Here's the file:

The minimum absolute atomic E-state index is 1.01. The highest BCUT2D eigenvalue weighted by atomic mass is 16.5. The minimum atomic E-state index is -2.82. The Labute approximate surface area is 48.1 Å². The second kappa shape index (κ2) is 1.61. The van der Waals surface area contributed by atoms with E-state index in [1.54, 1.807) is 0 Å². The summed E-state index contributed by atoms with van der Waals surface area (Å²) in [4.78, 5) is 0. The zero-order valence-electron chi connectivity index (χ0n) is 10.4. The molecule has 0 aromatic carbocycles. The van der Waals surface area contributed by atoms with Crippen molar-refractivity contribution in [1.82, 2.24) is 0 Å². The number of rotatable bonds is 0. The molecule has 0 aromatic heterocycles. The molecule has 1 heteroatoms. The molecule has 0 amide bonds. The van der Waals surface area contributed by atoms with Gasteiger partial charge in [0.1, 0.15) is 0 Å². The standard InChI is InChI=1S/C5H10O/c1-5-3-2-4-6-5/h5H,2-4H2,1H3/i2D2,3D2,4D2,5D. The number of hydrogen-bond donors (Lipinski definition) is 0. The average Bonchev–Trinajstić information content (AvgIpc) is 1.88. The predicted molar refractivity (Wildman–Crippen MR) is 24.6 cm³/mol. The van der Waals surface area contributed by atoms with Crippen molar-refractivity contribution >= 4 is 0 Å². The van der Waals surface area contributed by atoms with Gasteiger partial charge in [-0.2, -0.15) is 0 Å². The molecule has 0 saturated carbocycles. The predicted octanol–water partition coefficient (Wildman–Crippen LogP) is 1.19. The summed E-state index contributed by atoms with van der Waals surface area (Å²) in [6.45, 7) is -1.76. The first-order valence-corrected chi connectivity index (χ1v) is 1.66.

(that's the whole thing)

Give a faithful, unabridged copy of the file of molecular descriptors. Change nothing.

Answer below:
The minimum absolute atomic E-state index is 1.01. The highest BCUT2D eigenvalue weighted by atomic mass is 16.5. The minimum atomic E-state index is -2.82. The Labute approximate surface area is 48.1 Å². The second kappa shape index (κ2) is 1.61. The van der Waals surface area contributed by atoms with E-state index in [1.54, 1.807) is 0 Å². The summed E-state index contributed by atoms with van der Waals surface area (Å²) in [4.78, 5) is 0. The zero-order valence-electron chi connectivity index (χ0n) is 10.4. The molecule has 0 aromatic carbocycles. The van der Waals surface area contributed by atoms with Crippen molar-refractivity contribution in [1.82, 2.24) is 0 Å². The number of rotatable bonds is 0. The molecule has 0 aromatic heterocycles. The molecule has 1 heteroatoms. The molecule has 0 amide bonds. The van der Waals surface area contributed by atoms with Gasteiger partial charge in [0.1, 0.15) is 0 Å². The standard InChI is InChI=1S/C5H10O/c1-5-3-2-4-6-5/h5H,2-4H2,1H3/i2D2,3D2,4D2,5D. The number of hydrogen-bond donors (Lipinski definition) is 0. The average Bonchev–Trinajstić information content (AvgIpc) is 1.88. The predicted molar refractivity (Wildman–Crippen MR) is 24.6 cm³/mol. The van der Waals surface area contributed by atoms with Crippen molar-refractivity contribution >= 4 is 0 Å². The van der Waals surface area contributed by atoms with Gasteiger partial charge in [-0.2, -0.15) is 0 Å². The molecule has 0 saturated carbocycles. The predicted octanol–water partition coefficient (Wildman–Crippen LogP) is 1.19. The summed E-state index contributed by atoms with van der Waals surface area (Å²) in [6.45, 7) is -1.76. The first-order valence-corrected chi connectivity index (χ1v) is 1.66.